Matt Yglesias comments:
This continued to reflect, in my view, the leading failure of the press. It’s not exactly that the man on the street is more substance-oriented than your average political journalist. It’s more that insofar as the man on the street wants to see some diverting entertainment, he’s probably watching a football game or The Real Housewives Of Atlanta. Ordinary people don’t care about politics all that much. But when they do decide to pay attention to politics, it’s because they’re worried about jobs or the environment or energy prices or taxes or something. It’s never because they’re wondering how the president reacted to Steny Hoyer’s remarks about Eric Cantor’s characterization of the Treasury secretary’s statement about the debt ceiling.
When ordinary citizens have a chance to pose questions to political leaders, they rarely ask about the game of politics. They want to know how the reality of politics will affect them — through taxes, programs, scholarship funds, wars. Journalists justify their intrusiveness and excesses by claiming that they are the public's representatives, asking the questions their fellow citizens would ask if they had the privilege of meeting with Presidents and senators.
In fact they ask questions that only their fellow political professionals care about. And they often do so — as at the typical White House news conference — with a discourtesy and rancor that represent the public's views much less than they reflect the modern journalist's belief that being independent boils down to acting hostile.
I can understand why political journalists behave as they do. Political journalists, by definition, tend to be knowledgeable individuals who pay close attention to politics. Politicians tend to state their views on policy matters over and over again, and also tend to come from parties who, as internally varied as they may be, are organised on an ideological basis, and push policies consistent with that ideology. Journalists hear the same policies over and over again, and don't think they're discovering anything new by asking about them. Considering those policies are based on the broad ideological underpinning defining the politician's party, those journalists likely know why a politician favours a policy even if they don't ask. Further, journalists are ideologically neutral for a different reason to the public: journalists pursue neutrality for reasons of professionalism, while the ideologically neutral members of the public tend to be low-information voters. It makes sense that a low-information neutral voter would seek more policy information, but a highly informed neutral journalist would think that unimportant.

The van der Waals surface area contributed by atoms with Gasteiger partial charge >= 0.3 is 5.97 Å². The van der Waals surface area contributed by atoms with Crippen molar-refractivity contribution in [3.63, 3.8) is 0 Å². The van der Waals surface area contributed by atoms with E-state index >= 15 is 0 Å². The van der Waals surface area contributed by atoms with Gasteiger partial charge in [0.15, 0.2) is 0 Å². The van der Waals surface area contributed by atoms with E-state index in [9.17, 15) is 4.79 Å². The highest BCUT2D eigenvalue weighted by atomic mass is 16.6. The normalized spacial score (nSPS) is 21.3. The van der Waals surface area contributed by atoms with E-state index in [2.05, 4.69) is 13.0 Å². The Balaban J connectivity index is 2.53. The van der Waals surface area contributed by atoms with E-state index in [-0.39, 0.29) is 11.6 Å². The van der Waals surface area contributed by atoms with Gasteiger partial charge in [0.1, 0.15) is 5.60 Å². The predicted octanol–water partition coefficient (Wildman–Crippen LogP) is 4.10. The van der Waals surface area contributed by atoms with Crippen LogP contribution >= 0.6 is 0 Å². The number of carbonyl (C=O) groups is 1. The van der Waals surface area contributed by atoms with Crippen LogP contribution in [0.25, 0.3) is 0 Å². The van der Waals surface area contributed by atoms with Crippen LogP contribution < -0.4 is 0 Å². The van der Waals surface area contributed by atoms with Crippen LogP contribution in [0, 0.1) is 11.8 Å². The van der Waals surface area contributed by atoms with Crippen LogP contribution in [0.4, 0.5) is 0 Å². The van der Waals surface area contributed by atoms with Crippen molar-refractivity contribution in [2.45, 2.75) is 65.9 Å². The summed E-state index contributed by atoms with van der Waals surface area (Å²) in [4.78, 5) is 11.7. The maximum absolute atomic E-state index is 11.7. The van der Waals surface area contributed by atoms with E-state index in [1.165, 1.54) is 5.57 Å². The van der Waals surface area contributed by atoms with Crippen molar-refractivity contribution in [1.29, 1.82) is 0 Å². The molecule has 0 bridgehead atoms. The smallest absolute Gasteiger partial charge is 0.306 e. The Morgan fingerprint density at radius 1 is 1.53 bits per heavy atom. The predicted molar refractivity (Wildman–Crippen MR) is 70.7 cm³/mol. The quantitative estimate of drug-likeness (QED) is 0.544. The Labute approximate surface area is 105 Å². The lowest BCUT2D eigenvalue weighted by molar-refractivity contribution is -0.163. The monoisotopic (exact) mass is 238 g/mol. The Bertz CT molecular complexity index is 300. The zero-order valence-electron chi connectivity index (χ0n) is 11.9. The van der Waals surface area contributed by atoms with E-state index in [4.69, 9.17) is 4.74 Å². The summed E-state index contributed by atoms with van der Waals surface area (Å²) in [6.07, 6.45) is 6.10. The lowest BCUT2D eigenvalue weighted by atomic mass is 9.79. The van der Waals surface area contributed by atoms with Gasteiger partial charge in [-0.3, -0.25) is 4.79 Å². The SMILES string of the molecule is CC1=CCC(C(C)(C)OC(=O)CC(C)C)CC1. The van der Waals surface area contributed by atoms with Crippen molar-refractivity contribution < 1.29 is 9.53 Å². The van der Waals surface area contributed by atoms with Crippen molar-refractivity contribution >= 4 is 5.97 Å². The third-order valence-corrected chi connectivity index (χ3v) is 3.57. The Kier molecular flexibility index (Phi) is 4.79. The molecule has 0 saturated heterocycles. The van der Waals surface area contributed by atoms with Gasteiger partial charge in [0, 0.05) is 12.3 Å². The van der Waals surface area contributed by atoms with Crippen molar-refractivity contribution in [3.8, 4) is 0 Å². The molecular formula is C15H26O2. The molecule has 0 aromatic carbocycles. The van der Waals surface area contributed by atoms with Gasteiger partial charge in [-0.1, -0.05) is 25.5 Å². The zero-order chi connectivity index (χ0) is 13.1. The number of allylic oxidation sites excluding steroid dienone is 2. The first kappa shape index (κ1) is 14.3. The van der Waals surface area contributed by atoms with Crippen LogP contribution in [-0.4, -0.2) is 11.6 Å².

This is a mistake, of course. The political journalist's job is to help inform the public and help it hold the government accountable. That's why the First Amendment to the US consitution recognises freedom of the press as distinct from freedom of speech. If journalists are failing to find out the things the public wants to know from its representatives, it's failing at its job. The worst failure of this kind is when the presse engages in the recursive loop of navel-gazing, when it tries to discern — or even predict — how the media will respond to some superficial aspect of a political event, as if their response were not part of the very response they are discussing. The New York Times article I linked to at the top of this post apparently considered the main point of Obama's Town Hall to not be the answers he gave, but the length of them. "It took a while," snarked the writer, Michael D. Shear, on the president's answer to a question about the debt ceiling, as if more information was somehow undesirable.
I'm a politics geek, so I like the horse race stuff. There is a place for that kind of thing in journalism, but it should be on politics-focused blogs, and as an analytical supplement to bread-and-butter issues voters want to know about. It should not be the primary focus for political reporting. I will, however, make one defence of the journalistic obsession with process.
In 1994, when President Richard Nixon died, the gonzo journalist Hunter S. Thompson wrote an obituary for the president in Rolling Stone. In it, he said:
It was the built-in blind spots of the objective rules and dogma that allowed Nixon to slither into the White House in the first place. He looked so good on paper that you could almost vote for him sight unseen. He seemed so all-American, so much like Horatio Alger, that he was able to slip through the cracks of Objective Journalism. You had to get Subjective to see Nixon clearly, and the shock of recognition was often painful.
Lord knows Thompson should never be held up as a model for political journalism, as great a writer as he was. And as far as political devious goes, Nixon was worse than most. But Thompson has a point. Politicians know how to get out of answering the kind of fact-based questions the public wants answers to. Ask the Republicans or the Democrats about health care, and politicians from both parties will tell you they want to save Medicare, while their opponents want to destroy it. Some clever questioning and a lot of time will allow a good journalist to straighten out some of the spin, but most reporters aren't that clever, and nor do they have that much access. "Tough" questions end up being the faux-confrontational type Conor Friedersdorf criticises here.
The way reporters compensate for media-savvy politicians who have an interest in denying the public useful information is to get meta. Discuss the process, analyse the way rhetoric changes, debate ephemeral but out of the ordinary events. If you spend enough time watching a game, you begin to understand why the players do the things they do, even if they would deny it.